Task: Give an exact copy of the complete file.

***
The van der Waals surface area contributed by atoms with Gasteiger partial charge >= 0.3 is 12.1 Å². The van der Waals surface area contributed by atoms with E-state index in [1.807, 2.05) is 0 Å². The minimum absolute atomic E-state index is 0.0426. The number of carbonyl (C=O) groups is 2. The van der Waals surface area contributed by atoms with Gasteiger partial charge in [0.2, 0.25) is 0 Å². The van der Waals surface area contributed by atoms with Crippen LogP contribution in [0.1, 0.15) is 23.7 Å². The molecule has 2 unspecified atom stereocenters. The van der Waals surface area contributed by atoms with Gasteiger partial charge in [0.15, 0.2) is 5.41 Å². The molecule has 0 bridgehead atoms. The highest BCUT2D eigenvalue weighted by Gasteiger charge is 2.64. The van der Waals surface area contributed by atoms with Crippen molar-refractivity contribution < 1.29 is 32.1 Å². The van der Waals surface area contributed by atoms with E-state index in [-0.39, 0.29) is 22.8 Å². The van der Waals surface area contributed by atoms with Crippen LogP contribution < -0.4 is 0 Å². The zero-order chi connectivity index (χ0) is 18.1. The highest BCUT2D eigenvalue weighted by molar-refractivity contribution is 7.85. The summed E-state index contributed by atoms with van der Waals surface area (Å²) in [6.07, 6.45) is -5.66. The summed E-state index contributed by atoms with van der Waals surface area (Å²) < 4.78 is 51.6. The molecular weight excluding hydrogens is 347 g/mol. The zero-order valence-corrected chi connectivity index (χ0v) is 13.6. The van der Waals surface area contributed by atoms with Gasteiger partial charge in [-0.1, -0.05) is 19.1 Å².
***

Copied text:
The van der Waals surface area contributed by atoms with Gasteiger partial charge >= 0.3 is 12.1 Å². The van der Waals surface area contributed by atoms with E-state index in [1.807, 2.05) is 0 Å². The minimum absolute atomic E-state index is 0.0426. The number of carbonyl (C=O) groups is 2. The van der Waals surface area contributed by atoms with Gasteiger partial charge in [0.2, 0.25) is 0 Å². The van der Waals surface area contributed by atoms with Crippen LogP contribution in [0.1, 0.15) is 23.7 Å². The molecule has 2 unspecified atom stereocenters. The van der Waals surface area contributed by atoms with Gasteiger partial charge in [0.15, 0.2) is 5.41 Å². The molecule has 0 bridgehead atoms. The highest BCUT2D eigenvalue weighted by Gasteiger charge is 2.64. The van der Waals surface area contributed by atoms with Crippen molar-refractivity contribution < 1.29 is 32.1 Å². The van der Waals surface area contributed by atoms with E-state index in [-0.39, 0.29) is 22.8 Å². The van der Waals surface area contributed by atoms with Crippen LogP contribution < -0.4 is 0 Å². The zero-order chi connectivity index (χ0) is 18.1. The highest BCUT2D eigenvalue weighted by molar-refractivity contribution is 7.85. The summed E-state index contributed by atoms with van der Waals surface area (Å²) in [6.07, 6.45) is -5.66. The summed E-state index contributed by atoms with van der Waals surface area (Å²) < 4.78 is 51.6. The molecular weight excluding hydrogens is 347 g/mol. The zero-order valence-corrected chi connectivity index (χ0v) is 13.6. The van der Waals surface area contributed by atoms with Gasteiger partial charge in [-0.1, -0.05) is 19.1 Å².